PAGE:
During a meeting at the Loudoun Abused Women Shelter’s administrative office in Leesburg, CEO Judy Hanley warned Rep. Jennifer T. Wexton (D-VA-10) about a crisis in funding that victim services organizations across the country face if Congress does not act.
About half of LAWS’s operating budget this year comes through the federal Victims of Crime Act, which channels money paid in fines by federal criminals into the Crime Victims Fund and then on to victim services agencies. And Hanley said that funding stands to take a huge hit.
“There’s less money going into that fund because there isn’t the same level of federal prosecution,” Hanley said. “[…]There’s a possibility that we can lose half of it this year, but then two years from now, definitely there’s a possibility we could lose even more than that, and trying to make up those VOCA funds with donations from the community is going to be incredibly difficult.”
National law enforcement and victim advocate organizations have sent a letter to Congressional leaders asking them to take action to direct more funding into the Crime Victims Fund and make that money more readily available to victim services organizations.
“The rapidly diminishing balance in the Fund has created a desperate situation. Services and support to victims are being slashed in states across the country. Without immediate action by Congress, VOCA-funded programs and services will see catastrophic cuts, and in some cases close to a 100% cut, within two years,” the letter reads.
The Crime Victims Fund is seeing historically low deposits, according to that letter. The past three years have seen the smallest deposits into the fund since 2003. That is caused in party by increases in deferred prosecution and non-prosecution agreements over the past four years—those agreements are deposited into the General Treasury rather than the Crime Victims Fund.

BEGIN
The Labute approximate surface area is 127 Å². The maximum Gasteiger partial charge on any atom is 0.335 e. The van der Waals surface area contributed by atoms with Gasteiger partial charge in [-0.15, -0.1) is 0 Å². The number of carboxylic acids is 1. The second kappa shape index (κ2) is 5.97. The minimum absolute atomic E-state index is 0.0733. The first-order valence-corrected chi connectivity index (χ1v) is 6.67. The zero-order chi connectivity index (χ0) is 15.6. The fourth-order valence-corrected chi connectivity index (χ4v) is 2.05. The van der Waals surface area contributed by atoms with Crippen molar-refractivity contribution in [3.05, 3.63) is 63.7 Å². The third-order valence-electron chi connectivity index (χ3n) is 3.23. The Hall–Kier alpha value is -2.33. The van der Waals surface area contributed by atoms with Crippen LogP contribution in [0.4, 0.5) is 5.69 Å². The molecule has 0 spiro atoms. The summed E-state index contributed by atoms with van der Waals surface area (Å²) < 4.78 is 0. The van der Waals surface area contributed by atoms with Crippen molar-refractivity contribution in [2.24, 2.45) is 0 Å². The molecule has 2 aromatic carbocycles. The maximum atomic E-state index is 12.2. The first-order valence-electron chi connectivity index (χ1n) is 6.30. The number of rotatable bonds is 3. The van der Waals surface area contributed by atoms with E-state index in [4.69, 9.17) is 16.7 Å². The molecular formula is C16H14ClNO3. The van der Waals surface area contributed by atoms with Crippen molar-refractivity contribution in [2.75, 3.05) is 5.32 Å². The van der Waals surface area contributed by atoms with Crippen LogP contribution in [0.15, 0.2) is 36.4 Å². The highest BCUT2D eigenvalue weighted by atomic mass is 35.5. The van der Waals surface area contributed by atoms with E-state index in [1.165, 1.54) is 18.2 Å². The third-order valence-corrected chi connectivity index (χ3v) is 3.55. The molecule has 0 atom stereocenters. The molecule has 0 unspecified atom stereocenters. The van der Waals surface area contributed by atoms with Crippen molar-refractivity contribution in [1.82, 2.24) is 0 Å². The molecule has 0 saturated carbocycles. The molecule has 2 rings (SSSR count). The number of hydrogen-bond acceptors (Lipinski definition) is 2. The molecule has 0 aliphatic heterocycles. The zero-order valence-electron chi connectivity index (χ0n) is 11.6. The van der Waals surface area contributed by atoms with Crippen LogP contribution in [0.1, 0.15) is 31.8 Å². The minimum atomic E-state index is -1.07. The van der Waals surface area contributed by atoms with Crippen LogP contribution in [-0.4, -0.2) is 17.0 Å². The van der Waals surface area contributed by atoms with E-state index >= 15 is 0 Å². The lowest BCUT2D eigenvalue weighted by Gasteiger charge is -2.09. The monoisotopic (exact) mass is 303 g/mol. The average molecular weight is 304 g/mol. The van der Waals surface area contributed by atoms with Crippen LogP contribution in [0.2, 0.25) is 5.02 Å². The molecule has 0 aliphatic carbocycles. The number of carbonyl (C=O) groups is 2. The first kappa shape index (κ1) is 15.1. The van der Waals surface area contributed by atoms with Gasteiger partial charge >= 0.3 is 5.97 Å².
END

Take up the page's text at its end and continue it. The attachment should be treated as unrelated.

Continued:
Unless Congress acts, Virginia is expected to lose out on nearly $69 million this year,a 79% cut in funding compared to Fiscal Year 2018.
LAWS is among the more than 1,500 signatories on a companion letter.
“Such cuts to programs that already struggle to serve every survivor who walks through their doors would mean that hundreds of thousands of Americans would be unable to access lifesaving services every year, programs would be forced to close, and tens of thousands of advocates could lose their jobs during a time of extremely high unemployment,” reads that letter. “This would also coincide with continued increased need, particularly for African-American communities that have been disproportionately impacted, for services resulting from the COVID-19 pandemic and reduced state and local funding.”
And time is precious, they note—each day that passes without a fix is another day missed on adding money to the Crime Victims Fund.
The need for LAWS’s services has only become more acute in the COVID-19 pandemic. Barely a month into the year, as of Feb. 9, Hanley said, LAWS had already served 250 people. In a normal year, LAWS serves around 1,200 people all year. At the same time, during the COVID-19 the organization cannot use its shelter. LAWS is also preparing for a fundraising campaign to acquire efficiency apartments for clients.